Zundfolge Well-Known Member

    I'll disagree.

    That concedes that we have no rights, only privileges and that at government whim any of these privileges is revocable if its "for our own good".

    The two pronged argument for guns is as follows:
    1) We have the God given and Constitutionally Reinforced RIGHT to keep and bear arms.
    2) An armed law abiding civilian population is more of a benefit than a liability.

    Any other arguments allow them to position themselves against our guns AND alcohol, cigarettes and automobiles.

    #1 is hard to argue because they don't agree, or don't care, but #2 is easy to win because the facts back up our side.

    Go here, download the book, print a copy out to carry with you and memorize as much as you can.
  3. JImbothefiveth

    JImbothefiveth Well-Known Member

    You're all ignoring a very important detail, while ciggarettes are harmful and do result in needless deaths (I'm not saying they should be banned), allowing guns generally reduces crime. Your argument makes it sound like allowing them does increase crime
  4. GlockFan1954

    GlockFan1954 Well-Known Member

    Let me clarify, based on these two responses.

    I agree that guns at worst keep the crime rate neutral, and do not increase crime (since no serious study has shown it increases it) and at best decreases crimes or at least shifts them to other areas because of the deterrent effect of an armed populace.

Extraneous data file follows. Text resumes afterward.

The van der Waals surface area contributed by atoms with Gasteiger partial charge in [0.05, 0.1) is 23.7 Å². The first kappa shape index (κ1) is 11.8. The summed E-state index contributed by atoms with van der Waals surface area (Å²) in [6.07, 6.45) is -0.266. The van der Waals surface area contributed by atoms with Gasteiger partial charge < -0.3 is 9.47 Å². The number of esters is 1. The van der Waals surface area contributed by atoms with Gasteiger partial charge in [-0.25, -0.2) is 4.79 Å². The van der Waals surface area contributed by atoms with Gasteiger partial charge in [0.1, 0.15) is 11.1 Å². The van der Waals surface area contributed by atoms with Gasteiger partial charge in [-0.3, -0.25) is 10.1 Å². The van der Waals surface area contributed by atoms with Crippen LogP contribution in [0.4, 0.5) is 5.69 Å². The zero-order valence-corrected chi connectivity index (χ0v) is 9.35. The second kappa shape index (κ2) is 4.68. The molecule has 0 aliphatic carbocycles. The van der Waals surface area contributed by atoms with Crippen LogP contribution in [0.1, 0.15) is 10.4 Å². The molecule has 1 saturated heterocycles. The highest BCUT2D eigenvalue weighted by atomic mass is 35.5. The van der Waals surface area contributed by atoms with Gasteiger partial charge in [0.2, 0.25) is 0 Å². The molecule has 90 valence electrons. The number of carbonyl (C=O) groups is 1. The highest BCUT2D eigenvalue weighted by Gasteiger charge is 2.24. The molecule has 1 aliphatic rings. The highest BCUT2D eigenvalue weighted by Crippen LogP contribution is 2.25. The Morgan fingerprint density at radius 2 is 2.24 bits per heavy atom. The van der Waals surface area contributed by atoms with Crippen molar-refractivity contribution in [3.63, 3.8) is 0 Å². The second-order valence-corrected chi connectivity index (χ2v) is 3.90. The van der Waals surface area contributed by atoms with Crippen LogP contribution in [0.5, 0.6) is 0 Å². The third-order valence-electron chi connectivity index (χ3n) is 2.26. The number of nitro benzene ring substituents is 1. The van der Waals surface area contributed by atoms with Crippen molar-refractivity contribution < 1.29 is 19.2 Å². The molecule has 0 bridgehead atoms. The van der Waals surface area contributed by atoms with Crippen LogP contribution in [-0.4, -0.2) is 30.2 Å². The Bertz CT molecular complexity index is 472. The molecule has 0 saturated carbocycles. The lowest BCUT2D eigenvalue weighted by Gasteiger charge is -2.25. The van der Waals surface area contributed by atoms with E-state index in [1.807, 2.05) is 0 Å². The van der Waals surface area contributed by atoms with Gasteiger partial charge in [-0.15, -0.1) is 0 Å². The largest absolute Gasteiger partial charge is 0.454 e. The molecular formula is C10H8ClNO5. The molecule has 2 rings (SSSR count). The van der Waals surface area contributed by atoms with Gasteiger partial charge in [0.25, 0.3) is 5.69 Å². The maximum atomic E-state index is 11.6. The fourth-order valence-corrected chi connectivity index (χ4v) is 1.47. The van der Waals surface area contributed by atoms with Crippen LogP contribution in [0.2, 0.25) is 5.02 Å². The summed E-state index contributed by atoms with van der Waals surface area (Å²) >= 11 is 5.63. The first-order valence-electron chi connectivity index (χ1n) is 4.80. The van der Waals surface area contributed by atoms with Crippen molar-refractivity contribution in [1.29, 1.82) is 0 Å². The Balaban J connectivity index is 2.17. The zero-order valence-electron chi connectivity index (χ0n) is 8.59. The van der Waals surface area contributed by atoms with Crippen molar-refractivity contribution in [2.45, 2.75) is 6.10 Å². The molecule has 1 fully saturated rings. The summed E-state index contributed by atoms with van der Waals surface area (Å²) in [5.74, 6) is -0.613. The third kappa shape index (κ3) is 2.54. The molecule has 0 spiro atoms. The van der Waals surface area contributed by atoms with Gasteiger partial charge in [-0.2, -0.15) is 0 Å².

The problem is that this is statistical/mathematical thinking and many people don't understand it (literally - many lay persons think of statistics as hocus pocus that can easily be manipulated) or don't want to take the time to understanding it.

    This framing CONCEDES to them (for the sake of argument - you should stipulate you're just conceding this for the sake of argument), and even if they are right that it would reduce crime, why don't they freak out about these worse problems? It exposes a mental bias. It frames the whole debate as one side is irrationally targeting at worst a minor public health problem and at best a deterrent to criminality, while the other side is saying there are much more serious public health concerns that are easily addressed. It's much easier for most people to understand than the statistical or rights-based arguments.
  5. Zundfolge

    Zundfolge Well-Known Member